For the first time, farmers and ranchers will now be required to get a prescription from a veterinarian before using antibiotics in cattle, pigs, chickens and other animals. The FDA made this significant announcement last month. Officials hope the move will slow the indiscriminate use of the drugs, which has made them increasingly ineffective in humans. The FDA has been moving slowly, taking small steps in its efforts to curb the use of antibiotics on farms. Federal officials believe requiring prescriptions will lead to meaningful reductions in the agricultural use of antibiotics.
As has been widely reported, the use of antibiotics are given both to reduce sickness and to promote animal growth. The drug resistance that has developed from that practice has been a growing problem and has rendered a number of antibiotics used in humans less and less effective, with deadly consequences. Initially, the FDA is asking drugmakers to voluntarily change their labels to require a prescription. According to the FDA, drugmakers have largely agreed to the change. Michael Taylor, the agency’s deputy commissioner for food, who has predicted that the new restrictions will save lives, had this to say:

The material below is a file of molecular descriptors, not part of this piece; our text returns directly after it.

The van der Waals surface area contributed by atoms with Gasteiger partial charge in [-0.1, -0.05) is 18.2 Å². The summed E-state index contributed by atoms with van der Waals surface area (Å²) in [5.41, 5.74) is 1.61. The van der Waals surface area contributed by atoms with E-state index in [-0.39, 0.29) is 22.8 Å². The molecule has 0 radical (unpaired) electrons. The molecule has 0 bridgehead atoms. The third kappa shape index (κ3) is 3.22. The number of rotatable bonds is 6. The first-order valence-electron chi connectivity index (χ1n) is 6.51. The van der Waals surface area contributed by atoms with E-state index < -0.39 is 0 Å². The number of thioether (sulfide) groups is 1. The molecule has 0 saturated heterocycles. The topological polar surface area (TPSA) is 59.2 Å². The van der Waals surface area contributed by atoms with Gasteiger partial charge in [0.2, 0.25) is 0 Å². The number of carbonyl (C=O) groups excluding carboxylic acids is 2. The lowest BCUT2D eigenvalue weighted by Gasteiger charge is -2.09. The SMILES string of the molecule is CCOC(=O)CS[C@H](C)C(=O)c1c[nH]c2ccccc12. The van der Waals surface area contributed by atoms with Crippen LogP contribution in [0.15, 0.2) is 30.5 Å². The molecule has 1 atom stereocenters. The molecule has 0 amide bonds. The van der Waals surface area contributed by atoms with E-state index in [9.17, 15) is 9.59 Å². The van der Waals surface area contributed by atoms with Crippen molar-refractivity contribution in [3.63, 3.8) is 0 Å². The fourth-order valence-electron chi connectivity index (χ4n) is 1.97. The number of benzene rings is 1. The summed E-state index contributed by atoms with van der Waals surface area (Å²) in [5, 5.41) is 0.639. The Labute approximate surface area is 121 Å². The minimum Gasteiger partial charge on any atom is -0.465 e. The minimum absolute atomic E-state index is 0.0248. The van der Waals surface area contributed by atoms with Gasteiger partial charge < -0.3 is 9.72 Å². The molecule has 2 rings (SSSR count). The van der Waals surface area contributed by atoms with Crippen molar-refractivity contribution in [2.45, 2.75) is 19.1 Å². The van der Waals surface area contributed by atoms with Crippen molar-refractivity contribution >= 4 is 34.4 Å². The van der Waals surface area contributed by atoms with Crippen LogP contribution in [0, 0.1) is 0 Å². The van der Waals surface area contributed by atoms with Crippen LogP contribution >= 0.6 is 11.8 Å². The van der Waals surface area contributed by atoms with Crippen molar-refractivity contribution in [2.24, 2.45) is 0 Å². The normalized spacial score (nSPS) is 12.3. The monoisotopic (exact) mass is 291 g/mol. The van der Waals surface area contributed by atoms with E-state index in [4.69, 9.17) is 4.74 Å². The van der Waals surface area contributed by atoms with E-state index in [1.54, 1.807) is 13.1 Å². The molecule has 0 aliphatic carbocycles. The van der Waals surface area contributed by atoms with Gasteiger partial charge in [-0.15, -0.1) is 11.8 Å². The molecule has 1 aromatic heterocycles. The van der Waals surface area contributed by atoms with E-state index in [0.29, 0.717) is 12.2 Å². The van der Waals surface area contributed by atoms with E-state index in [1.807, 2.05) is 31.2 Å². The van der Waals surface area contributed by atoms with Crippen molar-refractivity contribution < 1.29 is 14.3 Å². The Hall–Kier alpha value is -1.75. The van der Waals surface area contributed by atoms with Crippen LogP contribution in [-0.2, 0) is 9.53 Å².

We’re confident that it will result in significant reductions in agricultural antibiotic use and reductions in resistance pressure from dangerous bacteria. That’s why we’re doing this.
It will be interesting to see how this rule works. The fact that it allows the drug companies to change their labels voluntarily does give me some concern. I have never felt that approach worked very well and in many cases it didn’t work at all. But hopefully, they will do the right thing and change their labels.
Source: Associated Press
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